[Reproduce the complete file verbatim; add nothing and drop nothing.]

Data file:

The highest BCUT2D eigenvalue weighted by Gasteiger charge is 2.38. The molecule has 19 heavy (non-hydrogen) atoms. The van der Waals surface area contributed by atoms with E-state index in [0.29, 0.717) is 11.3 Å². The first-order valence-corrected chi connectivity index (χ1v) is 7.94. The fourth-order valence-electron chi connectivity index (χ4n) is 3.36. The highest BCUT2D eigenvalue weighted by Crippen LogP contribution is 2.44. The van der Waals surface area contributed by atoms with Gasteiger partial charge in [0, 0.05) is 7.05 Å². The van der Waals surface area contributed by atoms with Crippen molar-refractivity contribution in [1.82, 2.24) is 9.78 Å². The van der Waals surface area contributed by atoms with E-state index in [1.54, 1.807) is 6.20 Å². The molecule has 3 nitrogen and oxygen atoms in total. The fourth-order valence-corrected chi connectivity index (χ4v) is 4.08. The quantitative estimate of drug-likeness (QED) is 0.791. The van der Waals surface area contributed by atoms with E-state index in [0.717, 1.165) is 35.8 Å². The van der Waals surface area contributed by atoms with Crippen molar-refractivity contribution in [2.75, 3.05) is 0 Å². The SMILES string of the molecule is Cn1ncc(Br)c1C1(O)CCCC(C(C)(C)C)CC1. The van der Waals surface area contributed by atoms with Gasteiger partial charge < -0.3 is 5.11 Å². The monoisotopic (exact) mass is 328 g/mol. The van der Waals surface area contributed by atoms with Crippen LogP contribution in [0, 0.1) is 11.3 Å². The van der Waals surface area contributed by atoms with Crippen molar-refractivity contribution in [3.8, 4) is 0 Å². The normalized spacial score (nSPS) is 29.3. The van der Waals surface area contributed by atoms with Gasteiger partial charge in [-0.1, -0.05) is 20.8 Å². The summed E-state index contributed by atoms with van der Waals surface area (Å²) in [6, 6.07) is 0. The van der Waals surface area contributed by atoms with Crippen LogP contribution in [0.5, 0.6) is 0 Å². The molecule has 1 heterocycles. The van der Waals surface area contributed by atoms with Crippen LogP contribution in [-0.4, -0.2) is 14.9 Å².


The highest BCUT2D eigenvalue weighted by Gasteiger charge is 2.38. The molecule has 19 heavy (non-hydrogen) atoms. The van der Waals surface area contributed by atoms with E-state index in [0.29, 0.717) is 11.3 Å². The first-order valence-corrected chi connectivity index (χ1v) is 7.94. The fourth-order valence-electron chi connectivity index (χ4n) is 3.36. The highest BCUT2D eigenvalue weighted by Crippen LogP contribution is 2.44. The van der Waals surface area contributed by atoms with Gasteiger partial charge in [0, 0.05) is 7.05 Å². The van der Waals surface area contributed by atoms with Crippen molar-refractivity contribution in [1.82, 2.24) is 9.78 Å². The van der Waals surface area contributed by atoms with E-state index in [1.54, 1.807) is 6.20 Å². The molecule has 3 nitrogen and oxygen atoms in total. The fourth-order valence-corrected chi connectivity index (χ4v) is 4.08. The quantitative estimate of drug-likeness (QED) is 0.791. The van der Waals surface area contributed by atoms with E-state index in [0.717, 1.165) is 35.8 Å². The van der Waals surface area contributed by atoms with Crippen molar-refractivity contribution in [2.75, 3.05) is 0 Å². The SMILES string of the molecule is Cn1ncc(Br)c1C1(O)CCCC(C(C)(C)C)CC1. The van der Waals surface area contributed by atoms with Gasteiger partial charge < -0.3 is 5.11 Å². The monoisotopic (exact) mass is 328 g/mol. The van der Waals surface area contributed by atoms with Crippen LogP contribution in [0, 0.1) is 11.3 Å². The van der Waals surface area contributed by atoms with Crippen molar-refractivity contribution in [3.8, 4) is 0 Å². The normalized spacial score (nSPS) is 29.3. The van der Waals surface area contributed by atoms with Gasteiger partial charge in [-0.1, -0.05) is 20.8 Å². The summed E-state index contributed by atoms with van der Waals surface area (Å²) in [6, 6.07) is 0. The van der Waals surface area contributed by atoms with Crippen LogP contribution in [0.5, 0.6) is 0 Å². The molecule has 1 heterocycles. The van der Waals surface area contributed by atoms with Crippen LogP contribution in [-0.4, -0.2) is 14.9 Å².